- Reputed to be extremely copper resistant.
- The presence of this snail in the substrate can be so discomforting for fish such as the weather loach which sift the substrate through their gills whilst searching for food and/or which burrow through or bury themselves in the substrate, that they then avoid these normal behaviours. Thus the snail could be a contributory stress factor for such fish.
Removing Trumpet Snails
- Some aquarists do not like these snails due to their ability to multiply rapidly. There are several methods of removing snails:
1.Adding a chemical into the water that kills them.
- There are a range of commercial liquids available which claim to kill snails. Be careful reading the products as most just stun them or cause them to come to the surface for a time. Copper may only stun them.
2.Adding a chemical into the water that stuns them.
- There are a range of commercial liquids available which claim to stun snails. Be careful as a lot of dead snails in your tank will lead to dangerous ammonia production as the flesh decays.
3.Manually removing the snails.
- Simply remove the young snails as they approach the surface when feeding at night. Alternatively remove the snails that are on the glass with your fingers.
4.Baiting a trap and removing them.
- There are several commercial snail traps available. These you bait at night and the snails crawl in and can't get out. So in the morning you simply remove the trap. Simple to make your own too. See JBL Snail Trap Review.
5.Add an animal that will eat them.
- Most loaches will eat these snails. Whilst the Clown Loach is the most often quoted as doing this function it can grow quite large. If you want a smaller fish there are several species of loaches (like the Zebra Loach, Pakistan loach (Yo Yo)) that remain under 4" in length and will eat the snails when small. Puffers like the Ceylon Puffer will eat any type of snail once it grows bigger enough.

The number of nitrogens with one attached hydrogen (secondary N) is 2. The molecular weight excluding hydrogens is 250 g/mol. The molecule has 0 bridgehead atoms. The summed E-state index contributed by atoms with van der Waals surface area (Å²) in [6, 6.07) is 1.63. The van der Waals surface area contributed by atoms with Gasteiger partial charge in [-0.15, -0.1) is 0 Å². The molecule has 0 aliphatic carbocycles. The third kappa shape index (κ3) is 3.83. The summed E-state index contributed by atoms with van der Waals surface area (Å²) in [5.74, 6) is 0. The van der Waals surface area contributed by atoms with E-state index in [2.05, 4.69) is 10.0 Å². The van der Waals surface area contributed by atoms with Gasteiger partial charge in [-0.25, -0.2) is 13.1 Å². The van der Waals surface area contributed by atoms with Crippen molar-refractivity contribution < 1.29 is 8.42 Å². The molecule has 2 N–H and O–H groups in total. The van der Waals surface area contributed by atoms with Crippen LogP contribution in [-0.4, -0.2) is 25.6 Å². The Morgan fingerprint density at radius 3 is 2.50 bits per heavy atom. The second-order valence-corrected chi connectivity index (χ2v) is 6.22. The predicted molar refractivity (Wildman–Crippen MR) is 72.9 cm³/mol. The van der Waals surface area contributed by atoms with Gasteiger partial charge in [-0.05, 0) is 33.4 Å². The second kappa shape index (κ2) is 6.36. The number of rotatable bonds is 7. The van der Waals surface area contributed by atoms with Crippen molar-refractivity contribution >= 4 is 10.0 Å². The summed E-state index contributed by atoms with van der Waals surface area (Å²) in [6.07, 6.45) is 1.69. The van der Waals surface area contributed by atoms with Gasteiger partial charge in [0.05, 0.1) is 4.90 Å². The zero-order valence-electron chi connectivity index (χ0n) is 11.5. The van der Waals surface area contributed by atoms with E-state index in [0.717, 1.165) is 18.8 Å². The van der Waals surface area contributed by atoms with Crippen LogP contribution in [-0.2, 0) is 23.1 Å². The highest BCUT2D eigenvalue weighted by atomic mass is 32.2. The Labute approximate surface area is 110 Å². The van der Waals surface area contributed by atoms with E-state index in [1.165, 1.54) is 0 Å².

- Anentome helena, the Assassin snail will eat them.
6.Reduce the oxygen content in the water.
- Seal top or add sugar (1 tsp per 25 Litres (6.6 US G.) and wait two days) and they will rise to the surface. Obviously do not do this when you have other animals in the tank! May affect the nitrifying bacteria in the filter.
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Preventing Snails from entering your tank
- You need to soak all objects and plants with a snail killing chemical before adding to your tank. One such popular and cheap chemical for doing this is Potassium Permanganate.
- http://www.academia.edu/2779522/Melanoides_tuberculata_The_history_of_an_invader Academia.edu - The History of an Invader
- PFK Issue 7/July 2008, page 22, Jason Scott
- Snail Shop UK
- Robyn's Snail and Clam Page
- Melanoïdes tuberculata
- Fact sheet for Melanoides tuberculata (Müller, 1774)
- Buy Trumpet Snails
- Tropical Fish Magazine article 'Taming the Tenacious Trumpet Snail' by Tom Lorenz. August 2009 (requires free registration)
- An identification manual for the freshwater snails of Florida